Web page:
The fierce fighting that occurred at midweek in the south Lebanese village of Bint Jbail, (in which a reported 14 Israeli soldiers were killed and more than a dozen wounded) has caused at least one prominent analyst to question Israel's handling of the war.
"I think it will raise doubts in Israel about the whole rationale and logic about using only more force in this war," said Yoram Meital, chairman of the Herzog Center for Middle East Studies and Diplomacy at Ben-Gurion University.
Jessica Leifer, a college student studying Hebrew this summer at the University of Haifa, went into a bomb shelter for the first time last Thursday just as a “precaution.” But when she went in again Sunday, it was the real thing.
“We heard intermittent booms,” Leifer, 20, said of the missiles that exploded nearby and kept her in the shelter for three hours.
Fighting between Israeli soldiers and Palestinian gunmen in the Gaza Strip intensified this week, claiming the lives of three Israeli soldiers and about 20 Palestinians, while Egyptian troops scoured the Sinai for more terrorists seeking to attack Israelis on Passover vacation.
Drawn into what now appears to be a two-front war, Israel sent its forces into Lebanon on Wednesday in a major military offensive. The move came after Hezbollah terrorists launched a coordinated attack on communities and military positions in northern Israel and captured two soldiers, vowing to release them only in exchange for Palestinian prisoners held by Israel. Israeli Prime Minister Ehud Olmert called the attack “an act of war” as he launched a large-scale military campaign into Lebanon.
As the Israeli government approved an expanded military operation in the northern Gaza Strip to thwart the launching of improved Kassam rockets — like the one that landed harmlessly Tuesday in a school parking lot in Ashkelon, Israel’s fifth largest city — the Hamas leadership was reportedly on the run to avoid being killed or arrested by Israeli forces.
As a new Israeli-Palestinian peace proposal reportedly from Israeli President Shimon Peres was floated in the media this week, there were reports that Palestinian President Mahmoud Abbas has decided to accept a Palestinian state with provisional borders, something he had flatly ruled out. The change stems from Hamas’ forceful take-over of the Gaza Strip in June, according to Yaakov Bar Siman Tov, a professor in the International Relations Department at the Hebrew University of Jerusalem.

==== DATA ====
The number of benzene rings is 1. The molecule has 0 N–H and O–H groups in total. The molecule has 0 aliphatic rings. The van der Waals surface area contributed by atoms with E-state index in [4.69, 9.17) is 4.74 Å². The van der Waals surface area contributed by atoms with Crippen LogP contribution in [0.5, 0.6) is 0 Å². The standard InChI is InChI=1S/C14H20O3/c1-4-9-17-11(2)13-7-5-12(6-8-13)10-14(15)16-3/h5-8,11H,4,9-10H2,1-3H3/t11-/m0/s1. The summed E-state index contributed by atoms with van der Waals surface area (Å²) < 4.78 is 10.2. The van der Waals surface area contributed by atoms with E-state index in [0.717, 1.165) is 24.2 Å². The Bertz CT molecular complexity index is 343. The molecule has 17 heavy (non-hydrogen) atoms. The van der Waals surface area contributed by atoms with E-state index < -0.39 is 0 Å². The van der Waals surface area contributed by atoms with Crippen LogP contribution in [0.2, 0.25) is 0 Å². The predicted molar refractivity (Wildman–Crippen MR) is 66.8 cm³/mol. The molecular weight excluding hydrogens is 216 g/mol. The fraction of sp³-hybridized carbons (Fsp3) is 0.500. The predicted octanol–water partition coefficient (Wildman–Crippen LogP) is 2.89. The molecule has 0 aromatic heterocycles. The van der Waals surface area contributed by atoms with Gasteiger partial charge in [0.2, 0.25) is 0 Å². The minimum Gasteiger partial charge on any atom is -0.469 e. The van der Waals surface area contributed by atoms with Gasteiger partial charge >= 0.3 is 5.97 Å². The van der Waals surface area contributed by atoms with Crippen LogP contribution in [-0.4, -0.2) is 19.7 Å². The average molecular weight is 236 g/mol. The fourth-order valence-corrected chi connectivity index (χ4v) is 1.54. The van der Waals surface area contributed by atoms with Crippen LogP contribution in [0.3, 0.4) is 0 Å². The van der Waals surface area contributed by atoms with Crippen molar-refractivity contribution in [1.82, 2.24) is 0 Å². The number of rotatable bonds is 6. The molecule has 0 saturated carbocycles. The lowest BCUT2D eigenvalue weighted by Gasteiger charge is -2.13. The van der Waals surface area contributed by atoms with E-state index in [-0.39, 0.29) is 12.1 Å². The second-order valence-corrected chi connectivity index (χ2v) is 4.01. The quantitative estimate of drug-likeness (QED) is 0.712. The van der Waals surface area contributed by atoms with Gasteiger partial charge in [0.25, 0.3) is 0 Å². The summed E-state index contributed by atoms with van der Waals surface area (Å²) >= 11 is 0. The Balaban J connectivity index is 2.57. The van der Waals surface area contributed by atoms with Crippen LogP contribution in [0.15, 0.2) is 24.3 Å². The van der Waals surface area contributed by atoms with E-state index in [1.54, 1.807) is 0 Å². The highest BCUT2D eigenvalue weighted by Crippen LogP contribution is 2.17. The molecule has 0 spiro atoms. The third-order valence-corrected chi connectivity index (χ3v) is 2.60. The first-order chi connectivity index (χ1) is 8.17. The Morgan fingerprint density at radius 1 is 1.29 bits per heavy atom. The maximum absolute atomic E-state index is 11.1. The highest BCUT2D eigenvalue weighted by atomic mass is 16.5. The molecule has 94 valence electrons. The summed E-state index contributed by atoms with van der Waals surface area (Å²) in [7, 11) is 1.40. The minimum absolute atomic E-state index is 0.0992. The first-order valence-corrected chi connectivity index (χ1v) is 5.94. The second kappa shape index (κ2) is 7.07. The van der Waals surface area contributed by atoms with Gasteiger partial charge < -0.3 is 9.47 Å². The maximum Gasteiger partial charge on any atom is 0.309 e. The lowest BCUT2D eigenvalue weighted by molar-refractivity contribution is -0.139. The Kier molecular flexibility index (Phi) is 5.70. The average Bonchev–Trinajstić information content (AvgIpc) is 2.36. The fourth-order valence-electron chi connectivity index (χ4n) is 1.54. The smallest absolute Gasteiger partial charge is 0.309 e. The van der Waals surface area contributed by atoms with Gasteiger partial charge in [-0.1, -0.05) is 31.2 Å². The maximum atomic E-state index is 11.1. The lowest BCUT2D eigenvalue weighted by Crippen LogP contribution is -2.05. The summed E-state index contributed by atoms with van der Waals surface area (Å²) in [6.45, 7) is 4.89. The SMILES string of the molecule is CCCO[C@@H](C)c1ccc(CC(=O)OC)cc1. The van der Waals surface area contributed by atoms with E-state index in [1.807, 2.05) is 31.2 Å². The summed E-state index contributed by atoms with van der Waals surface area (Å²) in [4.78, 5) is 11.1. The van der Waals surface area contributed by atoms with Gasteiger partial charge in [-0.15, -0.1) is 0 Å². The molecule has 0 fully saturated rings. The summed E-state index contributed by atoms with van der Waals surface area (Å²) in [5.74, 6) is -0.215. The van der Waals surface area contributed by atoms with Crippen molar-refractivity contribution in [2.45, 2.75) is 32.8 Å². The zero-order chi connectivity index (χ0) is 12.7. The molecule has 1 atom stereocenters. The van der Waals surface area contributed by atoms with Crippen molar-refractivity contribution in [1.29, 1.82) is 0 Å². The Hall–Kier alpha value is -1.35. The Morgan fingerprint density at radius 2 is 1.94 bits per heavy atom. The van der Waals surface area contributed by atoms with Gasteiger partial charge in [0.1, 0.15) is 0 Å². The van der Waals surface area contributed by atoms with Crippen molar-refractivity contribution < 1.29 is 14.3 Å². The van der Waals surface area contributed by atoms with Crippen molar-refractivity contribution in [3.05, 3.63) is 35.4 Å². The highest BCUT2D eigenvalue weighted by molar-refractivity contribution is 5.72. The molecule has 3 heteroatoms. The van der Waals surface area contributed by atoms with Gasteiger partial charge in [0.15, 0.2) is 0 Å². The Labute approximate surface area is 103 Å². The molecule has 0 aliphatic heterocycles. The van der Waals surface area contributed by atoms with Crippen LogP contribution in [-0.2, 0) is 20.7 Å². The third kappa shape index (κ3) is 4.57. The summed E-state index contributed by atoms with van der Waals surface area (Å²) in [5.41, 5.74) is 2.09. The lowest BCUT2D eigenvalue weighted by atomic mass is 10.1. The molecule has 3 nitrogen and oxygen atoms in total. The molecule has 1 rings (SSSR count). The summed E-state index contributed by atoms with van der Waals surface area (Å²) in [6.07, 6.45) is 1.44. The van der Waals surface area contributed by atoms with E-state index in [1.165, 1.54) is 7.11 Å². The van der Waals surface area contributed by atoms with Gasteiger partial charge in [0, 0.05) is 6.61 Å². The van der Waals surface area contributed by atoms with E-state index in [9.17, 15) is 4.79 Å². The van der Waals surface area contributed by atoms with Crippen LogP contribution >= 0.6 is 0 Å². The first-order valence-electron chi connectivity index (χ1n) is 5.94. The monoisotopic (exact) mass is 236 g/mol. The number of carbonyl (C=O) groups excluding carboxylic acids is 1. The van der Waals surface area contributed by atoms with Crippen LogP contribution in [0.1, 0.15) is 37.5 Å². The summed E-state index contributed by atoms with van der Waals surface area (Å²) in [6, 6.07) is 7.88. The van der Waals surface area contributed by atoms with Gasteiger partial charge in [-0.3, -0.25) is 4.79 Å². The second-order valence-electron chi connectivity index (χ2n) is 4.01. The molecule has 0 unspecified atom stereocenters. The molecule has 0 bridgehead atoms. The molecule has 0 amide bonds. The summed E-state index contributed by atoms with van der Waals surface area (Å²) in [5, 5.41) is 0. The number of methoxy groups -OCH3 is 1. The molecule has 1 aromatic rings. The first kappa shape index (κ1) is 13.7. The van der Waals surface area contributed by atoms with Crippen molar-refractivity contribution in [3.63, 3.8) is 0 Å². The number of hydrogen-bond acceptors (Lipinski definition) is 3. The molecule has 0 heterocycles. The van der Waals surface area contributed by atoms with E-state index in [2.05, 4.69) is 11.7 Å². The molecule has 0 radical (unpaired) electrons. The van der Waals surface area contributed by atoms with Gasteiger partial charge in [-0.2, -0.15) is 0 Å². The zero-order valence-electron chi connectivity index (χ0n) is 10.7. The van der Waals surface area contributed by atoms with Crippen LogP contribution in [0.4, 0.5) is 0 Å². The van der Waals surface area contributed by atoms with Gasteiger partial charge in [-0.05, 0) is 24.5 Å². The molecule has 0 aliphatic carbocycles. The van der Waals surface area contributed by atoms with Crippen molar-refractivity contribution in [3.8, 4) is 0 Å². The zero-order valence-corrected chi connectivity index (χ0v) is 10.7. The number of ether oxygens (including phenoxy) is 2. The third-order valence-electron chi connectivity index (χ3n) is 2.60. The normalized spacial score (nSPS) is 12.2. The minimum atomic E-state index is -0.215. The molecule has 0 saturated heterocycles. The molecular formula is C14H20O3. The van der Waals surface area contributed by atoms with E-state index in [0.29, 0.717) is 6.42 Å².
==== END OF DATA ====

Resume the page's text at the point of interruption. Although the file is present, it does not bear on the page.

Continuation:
Israeli Prime Minister Ehud Olmert was to unveil his new cabinet this week in a move to solidify his strength in the Kadima Party and herald a new era after a year of crises, while the opposition Likud Party advanced the date of its own primary and the Labor Party selected Ehud Barak as its candidate for prime minister in the next election.
Saudi Arabia was seen this week as the key to a future peace agreement between Israel and the rest of the Arab world.
“The Saudis are trying to find a [compromise] between the Israelis and the other Arab parties in which all are satisfied,” said Yitzchak Reiter, a fellow of the Harry S. Truman Research Institute for the Advancement of Peace at the Hebrew University of Jerusalem. “I’m not sure they will succeed.”
Even though nearly three years of secret, unofficial Israeli-Syrian talks have ended, the Israeli who conducted the negotiations has not given up and believes it would take only four to six months for both sides to reach an agreement. Alon Liel, a former director general of the Israeli Foreign Ministry, said he and his Syrian-American counterpart, Ibrahim Suleiman, have been invited to discuss their talks at an April 12 meeting of the Knesset Foreign Affairs and Defense Committee.
TThe agreement in Mecca reached between Hamas and Fatah last week halted internecine warfare between the two groups but it failed to finalize the platform or makeup of their new coalition government, thereby casting doubt on the success of Monday’s Israeli-Palestinian summit in JerusalemSome Israeli officials reportedly sought to postpone the meeting, but Secretary of State Condoleezza Rice, who convened the summit, was said to have insisted that it proceed. Few expect anything positive.